Uppies down in the dumps as doonies get upper hand at Jethart hand ba’

Action from yesterday's Jethart hand ba' day.
Action from yesterday's Jethart hand ba' day.
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Jedburgh’s doonies got the upper hand over its uppies this year, doing the double over their rivals as the town hosted its annual game of hand ba’.

Dozens of the town’s mensfolk young and old took to its streets to take part in the traditional event yesterday, cheered on by an equally large crowd of supporters.

Suspicious-looking pack leavers were all searched for the ba'.

Suspicious-looking pack leavers were all searched for the ba'.

Boarded-up shops and rough and tumble resulting in occasional bloodshed are usually a turn-off for tourists, but clearly not when it’s for Jedburgh’s traditional Fastern’s E’en hand ba’ games as plenty were in evidence alongside locals.

About 50 boys took part and around 40 men, all eager to secure bragging rights for the next year, and the event saw a double win for the doonies this year, leaving the uppies feeling down in the dumps.

They won by seven hails to five in the men’s game and 7-2 in the boys’ clash starting earlier in the day.

The long-standing event, traditionally held on the first Thursday after Shrove Tuesday, got under way at the Mercat Cross at noon with the throwing up of the first boys’ ba’, followed by the first men’s ba being thrown up at 2pm.

Jae Linton was the first to score for the uppies after five ba's from the doonies.

Jae Linton was the first to score for the uppies after five ba's from the doonies.

A total of 21 ba’s were hailed this year, all sponsored by businesses, couples celebrating milestone anniversaries or put up in memory of Jethart folk no longer there to enjoy the day.

Ba’ day veteran Billy Gillies, also the man behind the smooth running of the boys’ ba, said: “We’ve had a great turnout, and the boys ba’ is getting better every year.

“There’s people coming from all round. People have travelled from Workington in Cumbria here today and we’ve even got a boy all the way from Aberdeen. He’s originally from Orkney, and I met him on holiday, so he’s paying me that visit he always promised me.”

Taking time out from organising the ba’s, keeping the rucks out of the flowerbeds and playing part-time traffic marshall, he added: “It’s like everything else – the ba’ is only as good as the people that play in it.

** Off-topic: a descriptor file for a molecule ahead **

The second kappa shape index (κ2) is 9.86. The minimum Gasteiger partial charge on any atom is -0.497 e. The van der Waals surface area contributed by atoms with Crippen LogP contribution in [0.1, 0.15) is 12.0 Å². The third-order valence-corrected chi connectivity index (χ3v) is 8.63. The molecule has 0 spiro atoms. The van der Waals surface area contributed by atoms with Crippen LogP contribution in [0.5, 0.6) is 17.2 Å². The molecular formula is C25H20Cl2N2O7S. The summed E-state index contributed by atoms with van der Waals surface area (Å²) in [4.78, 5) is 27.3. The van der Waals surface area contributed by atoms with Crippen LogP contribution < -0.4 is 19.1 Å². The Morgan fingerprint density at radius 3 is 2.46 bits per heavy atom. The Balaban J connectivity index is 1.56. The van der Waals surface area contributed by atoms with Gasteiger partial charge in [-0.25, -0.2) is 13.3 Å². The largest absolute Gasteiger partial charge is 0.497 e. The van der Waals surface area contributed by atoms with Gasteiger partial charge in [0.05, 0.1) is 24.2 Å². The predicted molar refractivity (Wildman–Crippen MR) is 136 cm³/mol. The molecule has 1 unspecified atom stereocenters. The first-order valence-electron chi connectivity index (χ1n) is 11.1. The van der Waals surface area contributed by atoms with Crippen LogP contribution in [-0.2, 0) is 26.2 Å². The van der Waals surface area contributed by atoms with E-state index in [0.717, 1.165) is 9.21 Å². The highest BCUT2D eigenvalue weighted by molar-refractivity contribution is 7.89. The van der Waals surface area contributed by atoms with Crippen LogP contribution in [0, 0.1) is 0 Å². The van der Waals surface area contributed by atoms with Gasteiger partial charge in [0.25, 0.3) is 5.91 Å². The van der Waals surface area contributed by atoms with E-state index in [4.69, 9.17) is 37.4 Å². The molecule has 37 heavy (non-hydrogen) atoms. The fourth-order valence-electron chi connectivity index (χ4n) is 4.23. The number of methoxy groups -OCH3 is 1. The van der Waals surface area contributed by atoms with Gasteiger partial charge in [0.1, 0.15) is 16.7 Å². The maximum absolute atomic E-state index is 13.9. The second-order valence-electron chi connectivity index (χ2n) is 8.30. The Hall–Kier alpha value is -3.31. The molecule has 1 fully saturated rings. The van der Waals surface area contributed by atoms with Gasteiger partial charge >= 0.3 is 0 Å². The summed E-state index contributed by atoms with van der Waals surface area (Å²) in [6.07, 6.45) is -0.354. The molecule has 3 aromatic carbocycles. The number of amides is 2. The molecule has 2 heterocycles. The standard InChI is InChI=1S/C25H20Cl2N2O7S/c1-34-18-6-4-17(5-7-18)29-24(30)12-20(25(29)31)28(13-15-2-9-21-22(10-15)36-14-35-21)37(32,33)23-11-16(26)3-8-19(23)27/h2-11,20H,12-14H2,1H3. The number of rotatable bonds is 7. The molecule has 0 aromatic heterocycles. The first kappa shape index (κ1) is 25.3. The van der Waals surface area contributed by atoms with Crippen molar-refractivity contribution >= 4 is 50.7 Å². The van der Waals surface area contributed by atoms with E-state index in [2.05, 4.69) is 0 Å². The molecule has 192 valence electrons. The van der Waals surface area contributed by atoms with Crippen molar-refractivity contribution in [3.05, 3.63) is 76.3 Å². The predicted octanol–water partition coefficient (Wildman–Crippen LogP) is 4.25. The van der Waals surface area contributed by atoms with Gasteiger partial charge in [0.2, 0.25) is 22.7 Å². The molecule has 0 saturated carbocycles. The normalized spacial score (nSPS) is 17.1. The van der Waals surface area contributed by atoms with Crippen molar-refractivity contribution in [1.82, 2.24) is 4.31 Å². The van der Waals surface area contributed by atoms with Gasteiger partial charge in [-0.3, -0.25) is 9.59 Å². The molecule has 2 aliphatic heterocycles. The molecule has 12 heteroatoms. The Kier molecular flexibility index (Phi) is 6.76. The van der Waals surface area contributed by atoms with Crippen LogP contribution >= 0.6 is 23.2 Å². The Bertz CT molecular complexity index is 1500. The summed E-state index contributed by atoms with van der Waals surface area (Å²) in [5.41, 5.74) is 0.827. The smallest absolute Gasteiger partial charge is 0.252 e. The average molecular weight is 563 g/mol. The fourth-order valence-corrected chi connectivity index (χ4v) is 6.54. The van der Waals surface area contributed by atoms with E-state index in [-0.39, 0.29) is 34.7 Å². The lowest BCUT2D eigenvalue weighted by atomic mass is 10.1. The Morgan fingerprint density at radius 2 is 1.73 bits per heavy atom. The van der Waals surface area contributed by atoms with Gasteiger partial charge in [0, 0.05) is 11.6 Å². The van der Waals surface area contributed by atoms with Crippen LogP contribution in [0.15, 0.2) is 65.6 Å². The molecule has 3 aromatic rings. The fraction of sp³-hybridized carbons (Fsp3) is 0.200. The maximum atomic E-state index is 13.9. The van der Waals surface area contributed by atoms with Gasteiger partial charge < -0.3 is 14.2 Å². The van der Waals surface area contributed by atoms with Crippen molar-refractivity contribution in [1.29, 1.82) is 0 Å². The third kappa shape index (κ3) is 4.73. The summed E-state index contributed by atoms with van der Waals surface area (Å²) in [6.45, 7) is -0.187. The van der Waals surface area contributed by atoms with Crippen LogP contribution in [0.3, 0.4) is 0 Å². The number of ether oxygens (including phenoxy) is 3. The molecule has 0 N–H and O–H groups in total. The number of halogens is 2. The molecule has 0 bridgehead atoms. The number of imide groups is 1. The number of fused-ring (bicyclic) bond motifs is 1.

Craig Cargill gathers the ba' under pressure.

Craig Cargill gathers the ba' under pressure.

“The way the boys have conducted themselves and the sporting attitude they have had there has not been a problem, with the cars or anything.

“And when there’s not a problem, it’s just a case of getting on with the game, and I’m looking forward to getting a break at 2pm and going to play with the men’s ba’.

“That’s me for the year, but it’s been a great pleasure once again.

“The Jethart folk should be proud of what they’ve got here.”

William Hogg snatches the ba' from Robbie Renwick in Main Street, Jedburgh.

William Hogg snatches the ba' from Robbie Renwick in Main Street, Jedburgh.

The game, played in the town for centuries, sees townsfolk split into two sides, uppies and doonies, to fight over a small leather, straw-stuffed ba’ said to resemble the head of an Englishman.

The uppies, those who first entered the town from the south or were born south of the mercat cross, must hail the ba’ at the top of Castlegate by throwing the ba’ over a fence at the castle, and the doonies, those who first entered the town from or were born to the north, must hail the ba’ over a gundy at the Skiprunning Burn, the town’s underground burn, at the foot of the Pleasance.

There are no boundaries, rules or time limits on the games, but most of the play takes place in the town centre, with the High Street and Castlegate being the main thoroughfares on the way to the hailing points.

In the past, some parents have gone to extreme lengths to ensure their children are of a certain side, diverting for miles to take their newborn home to Jedburgh either by the north or south.

The tactics and skulduggery don’t stop there either as previous games have even seen the ba’ smuggled in a variety of ways through the town, from being stuffed up jumpers to hidden inside children’s prams.

The boys’ ba is often faster in pace, with ba’s sometimes hailed in a matter of minutes, while the men’s ba’ can last well into the evening, relying more on ploys than pace, wrapping up at around 8pm yesterday.

Thursday afternoon off school for the hand ba' in Jedburgh.

Thursday afternoon off school for the hand ba' in Jedburgh.

Ancrum’s annual hand ba’ contest will be played tomorrow, March 4 with the boys’ ba’ starting at 11am and the men’s at 1pm, both from the village green.

Next week, Denholm’s yearly hand ba’ game will follow on the village green on Monday, March 6, from around 4pm.

Anna and Stewart Ferguson, of Jedburgh, with their granddaughter Poppy sponsoring a ba' for their golden wedding anniversary.

Anna and Stewart Ferguson, of Jedburgh, with their granddaughter Poppy sponsoring a ba' for their golden wedding anniversary.